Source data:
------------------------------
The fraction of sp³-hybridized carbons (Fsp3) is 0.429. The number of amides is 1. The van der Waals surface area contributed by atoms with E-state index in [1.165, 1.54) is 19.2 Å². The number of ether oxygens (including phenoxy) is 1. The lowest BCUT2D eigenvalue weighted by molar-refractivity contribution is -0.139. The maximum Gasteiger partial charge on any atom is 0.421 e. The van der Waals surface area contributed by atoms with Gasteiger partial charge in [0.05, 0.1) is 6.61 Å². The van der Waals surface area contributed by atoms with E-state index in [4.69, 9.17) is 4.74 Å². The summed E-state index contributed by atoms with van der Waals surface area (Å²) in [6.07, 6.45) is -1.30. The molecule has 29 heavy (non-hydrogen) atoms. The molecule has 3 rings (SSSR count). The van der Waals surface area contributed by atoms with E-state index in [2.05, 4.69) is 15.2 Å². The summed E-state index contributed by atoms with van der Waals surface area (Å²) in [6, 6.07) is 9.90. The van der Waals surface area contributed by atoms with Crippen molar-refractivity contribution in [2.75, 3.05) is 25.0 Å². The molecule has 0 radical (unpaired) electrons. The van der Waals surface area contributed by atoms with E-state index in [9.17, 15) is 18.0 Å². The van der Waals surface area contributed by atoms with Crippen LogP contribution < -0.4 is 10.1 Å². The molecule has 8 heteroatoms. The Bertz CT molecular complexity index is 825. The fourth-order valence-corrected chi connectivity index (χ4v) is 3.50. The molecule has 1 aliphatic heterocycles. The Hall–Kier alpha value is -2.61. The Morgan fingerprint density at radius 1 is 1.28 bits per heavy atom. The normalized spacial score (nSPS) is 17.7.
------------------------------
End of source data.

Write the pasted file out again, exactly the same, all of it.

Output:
The fraction of sp³-hybridized carbons (Fsp3) is 0.429. The number of amides is 1. The van der Waals surface area contributed by atoms with E-state index in [1.165, 1.54) is 19.2 Å². The number of ether oxygens (including phenoxy) is 1. The lowest BCUT2D eigenvalue weighted by molar-refractivity contribution is -0.139. The maximum Gasteiger partial charge on any atom is 0.421 e. The van der Waals surface area contributed by atoms with Gasteiger partial charge in [0.05, 0.1) is 6.61 Å². The van der Waals surface area contributed by atoms with E-state index in [4.69, 9.17) is 4.74 Å². The summed E-state index contributed by atoms with van der Waals surface area (Å²) in [6.07, 6.45) is -1.30. The molecule has 29 heavy (non-hydrogen) atoms. The molecule has 3 rings (SSSR count). The van der Waals surface area contributed by atoms with E-state index in [2.05, 4.69) is 15.2 Å². The summed E-state index contributed by atoms with van der Waals surface area (Å²) in [6, 6.07) is 9.90. The van der Waals surface area contributed by atoms with Crippen molar-refractivity contribution in [2.75, 3.05) is 25.0 Å². The molecule has 0 radical (unpaired) electrons. The van der Waals surface area contributed by atoms with E-state index in [9.17, 15) is 18.0 Å². The van der Waals surface area contributed by atoms with Crippen LogP contribution < -0.4 is 10.1 Å². The molecule has 8 heteroatoms. The Bertz CT molecular complexity index is 825. The fourth-order valence-corrected chi connectivity index (χ4v) is 3.50. The molecule has 1 aliphatic heterocycles. The Hall–Kier alpha value is -2.61. The Morgan fingerprint density at radius 1 is 1.28 bits per heavy atom. The normalized spacial score (nSPS) is 17.7.